Zachary Lewis, The Plain Dealer | March 07, 2014
Trisha Brown Dance Company bids farewell to Cleveland with final tour performance (preview)
The legacy of the Trisha Brown Dance Company may lie in how it's handling its own legacy.
Faced with the gradual loss of its namesake, the troupe headed to PlayhouseSquare Saturday is transforming itself and adopting a new mission, all the while setting an example for arts groups everywhere.
"We're not closing," said associate artistic director Diane Madden. "We're trying to make it clear that we're going to keep the company going, but in a different shape. It's a creative time on many levels."
Performances like the one taking place Saturday will soon be a thing of the past. Soon after it became clear that Brown was no longer able to choreograph following a series of small strokes, the New York-based company made the choice to stop touring and shift its priorities to education and site-specific events.
But first: one last grand journey, one final round of concerts on all the major series like DanceCleveland on which Brown's creations over the last 40 years have had a major impact.
"Everywhere we go, we encounter dear friends and a real emotional connection," Madden said. "People are not ready to say goodbye to the work."
It's that work, in the abstract, that will be the company's new focus. Where so many dances fade with their choreographers, Brown's vast output stands to live and remain accessible for generations.
That's because an ambitious effort to document, catalog and store the relics of Brown's creative life is underway. Like a presidential library, the resulting collection is intended to serve as an invaluable resource for all who would consult it.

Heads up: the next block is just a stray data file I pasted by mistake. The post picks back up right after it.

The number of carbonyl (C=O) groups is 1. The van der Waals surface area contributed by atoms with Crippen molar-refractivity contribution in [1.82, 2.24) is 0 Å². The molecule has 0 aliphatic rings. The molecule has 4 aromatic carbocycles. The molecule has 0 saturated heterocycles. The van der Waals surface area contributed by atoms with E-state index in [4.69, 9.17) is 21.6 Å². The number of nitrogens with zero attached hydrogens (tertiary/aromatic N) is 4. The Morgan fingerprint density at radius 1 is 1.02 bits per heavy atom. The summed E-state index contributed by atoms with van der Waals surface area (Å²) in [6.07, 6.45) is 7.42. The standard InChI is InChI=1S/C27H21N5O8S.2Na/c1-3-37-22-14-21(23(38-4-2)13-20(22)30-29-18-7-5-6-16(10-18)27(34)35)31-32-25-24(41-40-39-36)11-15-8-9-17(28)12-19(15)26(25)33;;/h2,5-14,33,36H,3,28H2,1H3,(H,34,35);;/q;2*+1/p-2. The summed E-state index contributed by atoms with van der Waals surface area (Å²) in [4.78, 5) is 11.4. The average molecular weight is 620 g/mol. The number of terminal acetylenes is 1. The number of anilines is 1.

"We want it to be accurate and visible, and that creates some issues," Madden said. "But there's no question about the relevance of her work."
The relevance of Brown's work should certainly be visible to all who attend the performance Saturday. Between the program's four offerings, patrons new and old will gain an appreciation for just how broad and diverse was her output.
"Set and Reset," a septet from 1983, marks the beginning of the survey, followed by "If You Couldn't See Me," a 1994 solo originally performed by Brown herself and described by Madden as either "completely overwhelmingly or very fun."
"There's no sense of slowing down or pulling back. We're just cooking."
Two of Brown's last works, both from 2011, bring up the second half of the program. "I'm Going to Toss My Arms If You Catch Them They're Yours" is notable for its use of giant fans while "Les Yeux et L'ame" is a ballet declaring choreography's independence from music.
"It's really important people realize this is not a choreographer who had a hit and kept redoing it," Madden said. "She was always pushing the envelope."
One might assume, under the circumstances, that the Trisha Brown Dance Company is forlorn, sadly trudging along to an end clearly in sight. In fact, Madden said, the opposite is true.
While Brown's poor health and inability to work are indeed sad, the company itself is enjoying a strange kind of renaissance celebrating her life. In that way, they're modeling yet another and more healthy way of addressing the ephemeral nature of life and dance.
"There's almost a disconnect," Madden explained. "We're going strong and the dancers are performing beautifully. There's no sense of slowing down or pulling back. We're just cooking."
Trisha Brown Dance Company
What: On its farewell tour, the troupe performs iconic works from 1983 to 2011.
When: 8 p.m. Saturday, March 8.
Where: Ohio Theatre, PlayhouseSquare, 1501 Euclid Ave., Cleveland.
Tickets: $20-$70. Go to dancecleveland.org or call 216-241-6000.